May 19, 2016

Pay-TV Forecasts in Latin America Pose Challenges, Present Opportunities

In recent years, pay-TV operators in Latin America (LATAM) have experienced strong subscriber growth in an expanding market and a rising standard of living for lower-income households. The adoptions of leading-edge technologies, infrastructure improvements, and new business models have been key drivers of revenue and subscriber growth.

Despite the myriad opportunities, recent forecasts see challenges for LATAM pay-TV providers on the horizon and expect continued volatility in the market over the next few years. Leading-edge technologies, new competitors, and a wider array of content options are increasing the level of complexity for service providers across all categories – satellite, telecom, or cable.

Pay-TV operators face tough competition among regional and global competitors, and over-the-top (OTT) providers like Netflix. Additionally, they are under growing pressure to make operational platforms more flexible, while adopting new service delivery capabilities.


Pay-TV Opportunities Abound in LATAM

Dataxis Dataxis


These headwinds do not disparage the value proposition, however. The top twenty-five pay-TV networks in Latin America are available for seven out of ten subscribers across the region, according to the latest Dataxis TV Tracker. Indeed, digital pay-TV uptake has helped the Latin American pay-TV market exceed 69 million subscribers, equivalent to a 37.7% penetration over total households.

Pay-TV is growing solidly in the LATAM region, according to the Latin American Multichannel Advertising Council (LAMAC). “The pay-TV industry grows year-on-year, both in advertising and subscribers,” LAMAC President and CEO Gary McBride says. “During last year, pay-TV ads sales rocketed by 22% and pay-TV penetration rate neared 60%.”


Headwinds Include Market Maturity, Financial Concerns


There are signs that the growth rate is slowing throughout the region. To illustrate the point, Dataxis says Brazil, the region’s largest market, has been losing subscribers since the beginning of 2015. The region still leads the region with more than 19 million subscribers.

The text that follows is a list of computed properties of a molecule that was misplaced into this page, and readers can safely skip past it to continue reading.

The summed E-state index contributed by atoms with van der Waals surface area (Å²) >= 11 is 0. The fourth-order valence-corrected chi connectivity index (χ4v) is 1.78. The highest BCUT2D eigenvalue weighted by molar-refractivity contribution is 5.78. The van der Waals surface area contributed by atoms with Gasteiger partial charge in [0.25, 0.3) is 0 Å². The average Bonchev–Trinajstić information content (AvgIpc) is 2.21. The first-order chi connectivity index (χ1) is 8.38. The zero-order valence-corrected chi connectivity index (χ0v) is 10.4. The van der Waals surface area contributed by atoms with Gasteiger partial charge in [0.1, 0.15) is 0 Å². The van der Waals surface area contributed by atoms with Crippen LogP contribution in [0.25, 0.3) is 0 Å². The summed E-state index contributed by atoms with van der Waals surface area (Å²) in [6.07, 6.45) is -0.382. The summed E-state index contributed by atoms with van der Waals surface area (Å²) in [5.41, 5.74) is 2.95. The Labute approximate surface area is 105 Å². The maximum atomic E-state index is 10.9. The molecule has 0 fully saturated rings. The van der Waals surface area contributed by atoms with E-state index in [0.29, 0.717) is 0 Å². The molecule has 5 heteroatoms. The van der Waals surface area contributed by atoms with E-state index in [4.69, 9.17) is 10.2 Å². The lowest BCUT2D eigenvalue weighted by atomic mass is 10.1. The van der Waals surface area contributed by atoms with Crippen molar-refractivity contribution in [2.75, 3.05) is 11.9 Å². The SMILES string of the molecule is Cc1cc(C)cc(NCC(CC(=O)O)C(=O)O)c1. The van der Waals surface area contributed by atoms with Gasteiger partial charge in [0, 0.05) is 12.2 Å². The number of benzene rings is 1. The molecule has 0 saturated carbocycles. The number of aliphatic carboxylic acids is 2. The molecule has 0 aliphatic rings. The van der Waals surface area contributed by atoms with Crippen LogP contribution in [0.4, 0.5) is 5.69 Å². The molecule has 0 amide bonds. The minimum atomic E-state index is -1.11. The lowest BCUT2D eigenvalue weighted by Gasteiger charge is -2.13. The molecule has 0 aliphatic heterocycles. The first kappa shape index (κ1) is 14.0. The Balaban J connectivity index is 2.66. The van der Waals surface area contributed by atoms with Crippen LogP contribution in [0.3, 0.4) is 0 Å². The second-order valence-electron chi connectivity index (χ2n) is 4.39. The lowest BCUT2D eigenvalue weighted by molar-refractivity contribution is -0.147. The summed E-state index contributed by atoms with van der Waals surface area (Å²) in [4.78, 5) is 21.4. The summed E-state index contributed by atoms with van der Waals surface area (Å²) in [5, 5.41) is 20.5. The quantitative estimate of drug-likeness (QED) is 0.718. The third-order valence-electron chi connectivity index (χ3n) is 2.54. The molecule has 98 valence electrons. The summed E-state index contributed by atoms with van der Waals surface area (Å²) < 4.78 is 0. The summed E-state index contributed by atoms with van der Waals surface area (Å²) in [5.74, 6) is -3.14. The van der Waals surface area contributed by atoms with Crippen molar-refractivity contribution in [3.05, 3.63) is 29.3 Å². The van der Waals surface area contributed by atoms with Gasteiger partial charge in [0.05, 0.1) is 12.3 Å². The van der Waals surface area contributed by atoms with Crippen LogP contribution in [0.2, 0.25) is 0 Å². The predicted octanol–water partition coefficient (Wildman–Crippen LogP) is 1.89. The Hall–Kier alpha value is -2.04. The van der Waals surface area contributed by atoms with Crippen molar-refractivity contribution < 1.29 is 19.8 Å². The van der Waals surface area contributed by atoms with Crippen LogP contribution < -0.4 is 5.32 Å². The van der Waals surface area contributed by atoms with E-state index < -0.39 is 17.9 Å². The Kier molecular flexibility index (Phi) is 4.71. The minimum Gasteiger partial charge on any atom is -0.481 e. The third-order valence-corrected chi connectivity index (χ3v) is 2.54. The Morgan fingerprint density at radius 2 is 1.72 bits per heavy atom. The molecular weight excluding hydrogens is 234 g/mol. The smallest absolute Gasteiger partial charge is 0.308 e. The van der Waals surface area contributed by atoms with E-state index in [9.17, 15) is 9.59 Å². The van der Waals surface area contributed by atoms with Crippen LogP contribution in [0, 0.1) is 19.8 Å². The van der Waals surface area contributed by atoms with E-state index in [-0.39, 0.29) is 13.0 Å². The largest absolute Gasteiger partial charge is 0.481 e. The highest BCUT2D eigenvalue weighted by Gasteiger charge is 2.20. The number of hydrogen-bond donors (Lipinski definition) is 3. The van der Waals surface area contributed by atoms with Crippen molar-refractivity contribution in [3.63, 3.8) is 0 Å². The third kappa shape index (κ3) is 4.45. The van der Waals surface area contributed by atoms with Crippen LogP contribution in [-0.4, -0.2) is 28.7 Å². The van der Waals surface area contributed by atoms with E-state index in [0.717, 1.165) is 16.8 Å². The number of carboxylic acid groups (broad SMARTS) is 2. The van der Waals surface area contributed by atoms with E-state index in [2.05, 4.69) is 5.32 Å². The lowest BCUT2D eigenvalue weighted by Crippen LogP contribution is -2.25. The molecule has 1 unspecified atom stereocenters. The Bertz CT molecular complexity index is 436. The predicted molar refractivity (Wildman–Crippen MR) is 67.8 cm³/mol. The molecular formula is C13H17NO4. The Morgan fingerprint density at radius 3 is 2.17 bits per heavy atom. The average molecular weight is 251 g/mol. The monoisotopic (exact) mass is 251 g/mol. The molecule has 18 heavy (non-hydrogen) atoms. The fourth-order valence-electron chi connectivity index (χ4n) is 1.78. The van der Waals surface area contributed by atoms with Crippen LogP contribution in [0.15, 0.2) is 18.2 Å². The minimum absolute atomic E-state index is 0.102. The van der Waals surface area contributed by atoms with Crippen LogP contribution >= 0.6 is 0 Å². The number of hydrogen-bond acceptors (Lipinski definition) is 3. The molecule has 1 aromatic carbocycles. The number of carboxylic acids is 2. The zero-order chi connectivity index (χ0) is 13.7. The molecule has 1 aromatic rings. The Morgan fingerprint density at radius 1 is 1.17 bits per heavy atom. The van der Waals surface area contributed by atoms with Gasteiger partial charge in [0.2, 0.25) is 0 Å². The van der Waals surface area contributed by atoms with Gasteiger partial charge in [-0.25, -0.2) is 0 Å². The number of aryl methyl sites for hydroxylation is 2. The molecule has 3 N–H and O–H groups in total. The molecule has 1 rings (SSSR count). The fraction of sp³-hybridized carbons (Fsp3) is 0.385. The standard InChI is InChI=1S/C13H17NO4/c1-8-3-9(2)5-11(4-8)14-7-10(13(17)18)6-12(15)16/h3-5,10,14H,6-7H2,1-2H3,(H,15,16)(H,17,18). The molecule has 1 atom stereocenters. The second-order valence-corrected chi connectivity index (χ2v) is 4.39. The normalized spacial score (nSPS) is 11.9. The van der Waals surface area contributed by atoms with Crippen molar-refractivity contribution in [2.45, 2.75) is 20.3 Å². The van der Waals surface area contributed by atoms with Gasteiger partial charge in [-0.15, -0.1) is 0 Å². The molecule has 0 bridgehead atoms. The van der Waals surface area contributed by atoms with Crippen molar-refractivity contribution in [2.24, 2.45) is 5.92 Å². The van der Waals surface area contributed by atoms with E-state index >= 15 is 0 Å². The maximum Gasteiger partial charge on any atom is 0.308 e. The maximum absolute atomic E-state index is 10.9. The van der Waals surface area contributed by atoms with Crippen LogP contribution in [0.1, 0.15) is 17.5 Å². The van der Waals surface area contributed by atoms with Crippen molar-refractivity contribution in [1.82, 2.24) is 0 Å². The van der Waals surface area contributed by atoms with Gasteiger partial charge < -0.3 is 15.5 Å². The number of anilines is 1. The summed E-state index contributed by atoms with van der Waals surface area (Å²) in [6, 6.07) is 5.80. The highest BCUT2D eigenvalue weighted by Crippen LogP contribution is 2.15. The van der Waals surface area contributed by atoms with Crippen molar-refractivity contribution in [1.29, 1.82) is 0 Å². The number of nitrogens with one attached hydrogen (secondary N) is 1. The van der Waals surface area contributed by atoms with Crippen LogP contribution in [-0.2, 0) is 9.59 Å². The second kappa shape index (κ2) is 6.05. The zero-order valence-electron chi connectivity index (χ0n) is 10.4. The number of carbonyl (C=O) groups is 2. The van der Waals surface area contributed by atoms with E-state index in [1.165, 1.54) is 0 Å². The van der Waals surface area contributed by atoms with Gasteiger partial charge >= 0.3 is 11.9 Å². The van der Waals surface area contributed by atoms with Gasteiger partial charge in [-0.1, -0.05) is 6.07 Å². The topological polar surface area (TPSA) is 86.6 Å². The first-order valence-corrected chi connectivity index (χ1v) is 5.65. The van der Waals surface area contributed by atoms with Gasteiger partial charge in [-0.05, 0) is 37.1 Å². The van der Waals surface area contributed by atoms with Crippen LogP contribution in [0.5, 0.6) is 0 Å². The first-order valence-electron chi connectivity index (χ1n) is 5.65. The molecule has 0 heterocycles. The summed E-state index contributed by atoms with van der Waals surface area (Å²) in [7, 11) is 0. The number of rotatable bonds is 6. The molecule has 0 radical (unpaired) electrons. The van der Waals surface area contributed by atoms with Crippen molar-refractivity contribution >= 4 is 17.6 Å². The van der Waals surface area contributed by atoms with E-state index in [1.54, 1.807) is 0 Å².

Mexico, the number two market in the region, grew by 3% during the same period, ending the year with about 18 million subscribers. Argentina, Colombia, and Venezuela all made positive strides during the period.

Pay TV subscriptions and pay-per-view (PPV) revenues in Latin America will grow by only 9% (or up by $1.6 billion) between 2015 and 2021, according to the fifth edition of the Digital TV Latin America Forecasts report. Economic woes are one reason for this slowdown, but market maturity is another.

The analyst firm found that the LATAM pay-TV sector ended 2015 with 69.84 million subscriptions, an increase of 4% compared to December 2014. But subscriptions ticked up by only 0.8% during the last three months of the year, signaling that a mature market and financial stability issues in specific countries is a harbinger of slow and unequal LATAM subscriber growth.

Nevertheless, there are significant bright points in that data – pay-TV penetration will reach 50.6% by 2021, up from 45% at end of 2015. Digital TV Research says 14 million additional pay TV homes will be added in Latin America between 2015 and 2021 for a total to 82 million subscribers.

Digital TV Research Digital TV Research